Travel - Leisure
Your secret African travel destinations:
Saint-Louis, colonial tranquillity
Saint-Louis is also a city that needs to be preserved. UNESCO recognised the city's unique values and history in 2000, naming it a World Heritage site. Not only the well preserved colonial architecture in the old town of Ndar found UNESCO approval; also the French-African interaction and Saint-Louis' cultural and historic importance for "a large part of West Africa" was given strong weight,
Myself, I discovered Saint-Louis after a colleague, a senior travel journalist, chose to celebrate Christmas in this mainly Muslim city, which he had known from colonial times. So I decided to fit in a four-day purely holiday stay in Saint-Louis on what I knew would be a tough job visit to buzzing Dakar and rather boring Nouakchott.
And it indeed became a relaxing stay - I think it is the most relaxing place I have been to in West Africa. It combined all the things I love - interesting sights; harmonic architecture; nice walks in fresh air; good food; and genuine African culture - but excluding the tourist traps and false facades of more crowded destinatio
I especially appreciated the possibility of wandering around the contrasting parts of the city. Leaving the colonial city on Ndar on the fascinating Faidherbe iron bridge, you get to the new city of Saint-Louis, Sor, on the mainland. Here, architecture is dull but the busy markets and small shops on every corner bring you straight back to contemporary Africa.
Crossing the smaller bridge eastwards from Ndar island, you walk onto the narrow and sandy Langue de Barbarie peninsula, whose low dunes protect Saint-Louis from the Atlantic Ocean.
Again, you arrive another world. Crossing three blocks, the seaside of Saint-Louis suddenly becomes a busy fishing village, with hundreds of small and colourful boats and canoes lying on the beach and marketwomen offering fresh ocean delicacies.
And if that is not enough, continuing your walk southwards on Langue de Barbarie, it does not take long before the seemingly endless beach becomes virtually unpopulated. If you opt for a long walk - or maybe rather a taxi - you can even reach the Langue de Barbarie National Park on the southern tip of the peninsula, hosting a great density of water birds including pink flamingos.
But the main attraction remains the colonial centre. Although the centre's architecture is distinctly French and the city during centuries was a French commun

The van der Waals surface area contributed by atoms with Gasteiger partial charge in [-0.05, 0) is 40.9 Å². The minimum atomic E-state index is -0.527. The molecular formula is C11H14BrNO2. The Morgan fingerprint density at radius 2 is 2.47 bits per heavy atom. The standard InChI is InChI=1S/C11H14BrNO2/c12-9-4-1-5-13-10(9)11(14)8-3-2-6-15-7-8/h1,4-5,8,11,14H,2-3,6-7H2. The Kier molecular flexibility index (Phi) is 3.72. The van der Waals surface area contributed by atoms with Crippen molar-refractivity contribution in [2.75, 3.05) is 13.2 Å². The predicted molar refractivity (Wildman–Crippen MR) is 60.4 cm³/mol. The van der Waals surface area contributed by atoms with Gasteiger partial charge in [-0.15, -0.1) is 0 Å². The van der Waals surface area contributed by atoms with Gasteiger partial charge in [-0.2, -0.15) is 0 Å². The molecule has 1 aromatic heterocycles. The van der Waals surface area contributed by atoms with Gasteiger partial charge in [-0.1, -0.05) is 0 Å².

But the distinguished flair of Saint-Louis is not found elsewhere in Senegal, with the minor exception of some busy quarters of Dakar. It is the historically rooted urban feeling, mixed with a pleasant provincial tranquillity.
Indeed, for travellers it was a lucky choice that Dakar was made capital at independence in 1960, as that kept Saint-Louis' development somewhat frozen for decades. For the local population, the decision was dramatic and the economy went into strong recession. But lack of investments kept the historic centre untouched enough for UNESCO's milestone decision in 2000.
At least since that, individual cultural tourism to Saint-Louis has been on the increase. The city's World Heritage centre is slowly being preserved and the range of food and accommodation offers is improving.
Finding accommodation in Saint-Louis should be done in advance if going during one of the many festivals. Low cost options can be found in the old centre, although it takes some investigations. Most hotels try to offer a historic luxury flair, with according prices. If you prefer beach life, there are some resorts on Lang
Food offers range from the French cuisine in the most tourist oriented places, through Italian, Lebanese, Asian and cheap but tasty Senegalese dishes. If you are unfamiliar with Senegalese cooking, have no fear. It is wonderful! In many places, you will even get a beer or wine along with your food, which is not always normal in Senegal.
Getting to Saint-Louis, which lies in Senegal's north close to the Mauritanian border, is fairly simple through Dakar. Dakar is the region's best connected airport, with direct flights to many European capitals, the US and South Africa. From Dakar, cheap bushtaxis and more expensive single taxies are available to Saint-Louis.
Wanting to combine the trip with other destinations, Dakar is always worth a longer or shorter stay. Also the greener and friendly Casamance province in the south, with charming Ziguinchor and the luxury French beach resorts, are a good choice. Bon voyage!
Your secret African travel destinations series
This article is one in an afrol News series dedicated to the many genuine and "undiscovered" travel destinations in Africa, published daily throughout the (northern) summer of 2010. Click here to get more inspiration and new ideas for travelling to the great and welcoming continent of Africa.
By staff writer
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